There are some people in history who deserve to be remembered forever, but in the hustle and bustle of life unfortunately are forgotten. We remember the villains for their horrific deeds, but we forget the heroes who remained faithful in their good works for decades. Allow me to tell you about Levi and Catharine Coffin, an incredible couple who lived during the 1800’s who deserve to be remembered but are rarely even acknowledged:
A young Levi and his father chopped wood in a forest in North Carolina. A cool breeze whispered through the tops of the trees, the sun shone brightly through the leaves, and puffy clouds floated across the sky. Levi could not imagine a more perfect day. Suddenly, a soft rattling sound rang through the trees. Levi ducked behind his father and peered hesitantly around the bend. A row of slaves, all chained together, plodded along, a slave trader cracking his whip behind them. When the group was near the Coffins, the slave trader stopped for a rest. Mr. Coffin quietly asked one slave why they were all chained together. The man replied, “They have taken us away from our wives and children, and they chain us lest we should make our escape and go back to them.” (“Levi and Catharine Coffin” par. 1)
Building on early life experiences and a Biblical foundation, Levi and Catharine Coffin would assist approximately two thousand slaves on their escape to freedom. Their family members and early life experiences prepared them for the influential role they would hold as leaders in the Underground Railroad. Levi wrote in 1876 that, “Both my parents and grandparents were opposed to slavery and none of either of the families ever owned slaves; and all were friends of the oppressed, so I claim that I inherited my anti-slavery principles.” (“Levi and Catharine Coffin” par. 5) During Levi’s childhood, his and Catharine’s families lived in North Carolina, a slave state. Levi’s encounter with the chained slaves who were taken from their families sparked an unquenchable fire in him.
Levi jumped at an opportunity to help a slave escape when he was fifteen years old. Young Levi was at a corn husking where he met Stephen, who had not been born a slave! Levi found out that Stephen was born in the North as a free person but was kidnapped into slavery in the South. Promptly, Levi maneuvered a way for Stephen to escape.
When he was doing abolition work, Levi probably met his future wife, Catharine. After they were married, Levi and Catharine moved to Indiana where he became an influential businessman. Their youthful experiences and financial success would soon support and fund a much grander abolitionist mission than Catharine and Levi had been involved with previously.
The Coffins proved themselves to be masters in running a secret, illegal operation. They first began hiding runaway slaves in the year 1826. Their eight-room home was specially modified to be an ideal hiding place with most of the rooms having two exits for escape. The Coffins had an immense attic where many could take refuge. The spring – fed well in the basement provided a constant supply of water.
The Coffin’s courageous convictions influenced their community. Neighbors who had before been too cowardly to act were emboldened from the example of the Coffins. They began donating money, food, and clothing to the operation. They also served as lookouts, warning the Coffins whenever a malicious slave catcher would appear. Additionally, the Coffins held a great deal of prominence in their community, partly from their flourishing business, which also served as a protection from prosecution and capture. Still, the Coffins had to be cautious. Levi wrote later about the normal procedure when escaping slaves would knock at the door at night, “I would invite them, in a low tone to come in, and they would follow me into the darkened house without a word, for we knew not who might be watching and listening.” (“Levi and Catharine Coffin” par. 11) The Coffins possessed skills, influence, and an altruistic attitude which allowed them to be a shining light through their secret operation to many a weary escaping slave.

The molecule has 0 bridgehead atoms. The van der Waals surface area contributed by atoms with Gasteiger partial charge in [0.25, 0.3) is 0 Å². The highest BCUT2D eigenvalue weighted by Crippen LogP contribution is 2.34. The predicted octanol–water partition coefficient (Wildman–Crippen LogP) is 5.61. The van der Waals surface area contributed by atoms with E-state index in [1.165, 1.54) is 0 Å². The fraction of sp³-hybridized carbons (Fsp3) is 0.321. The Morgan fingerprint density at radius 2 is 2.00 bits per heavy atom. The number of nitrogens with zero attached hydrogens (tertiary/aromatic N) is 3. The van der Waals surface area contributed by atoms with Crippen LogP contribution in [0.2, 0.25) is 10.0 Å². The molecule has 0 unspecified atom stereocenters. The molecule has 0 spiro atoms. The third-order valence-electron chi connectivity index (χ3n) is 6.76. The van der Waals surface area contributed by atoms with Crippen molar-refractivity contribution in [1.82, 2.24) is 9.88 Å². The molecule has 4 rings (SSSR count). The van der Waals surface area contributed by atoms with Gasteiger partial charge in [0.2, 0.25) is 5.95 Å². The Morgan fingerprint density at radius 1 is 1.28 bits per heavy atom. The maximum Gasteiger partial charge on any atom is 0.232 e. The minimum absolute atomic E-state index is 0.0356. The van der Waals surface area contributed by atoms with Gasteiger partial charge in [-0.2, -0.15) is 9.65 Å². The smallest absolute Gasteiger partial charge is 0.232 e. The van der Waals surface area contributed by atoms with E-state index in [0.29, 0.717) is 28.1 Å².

After the Civil War ended and slavery was abolished, The Coffins would continue to help the newly freed slaves. Levi was a member of the Western Freedmen’s Aid Society both during and after the Civil War. He managed to raise over one hundred thousand dollars for the society. Levi was an advocate for all the newly freed slaves, gathering food, clothing, and educational supplies for them. Focused on the freed slaves building new lives, he even collected money for them to start farms and businesses. Alongside their Underground Railroad work during the Civil War, the Coffins also helped in army hospitals and refugee camps for the escaped slaves.
The Coffins selfless giving and serving was rooted in their Biblical heritage. Levi recalled in his autobiography that he, “read in the Bible when I was a boy that it was right to take in the stranger and administer to those in distress, and that I thought it was always safe to do right. The Bible, in bidding us to feed the hungry and clothe the naked, said nothing about color, and I should try to follow out the teachings of that good book.” (“Levi and Catharine Coffin” par. 9) Levi and Catharine Coffin’s strong Biblical foundation and abolitionist convictions led them to sacrificially serve and protect the most vulnerable around them, and the whole journey began when a young Levi was faced with injustice in the woods of North Carolina.
“Levi and Catharine Coffin.” www.indianahistory.org.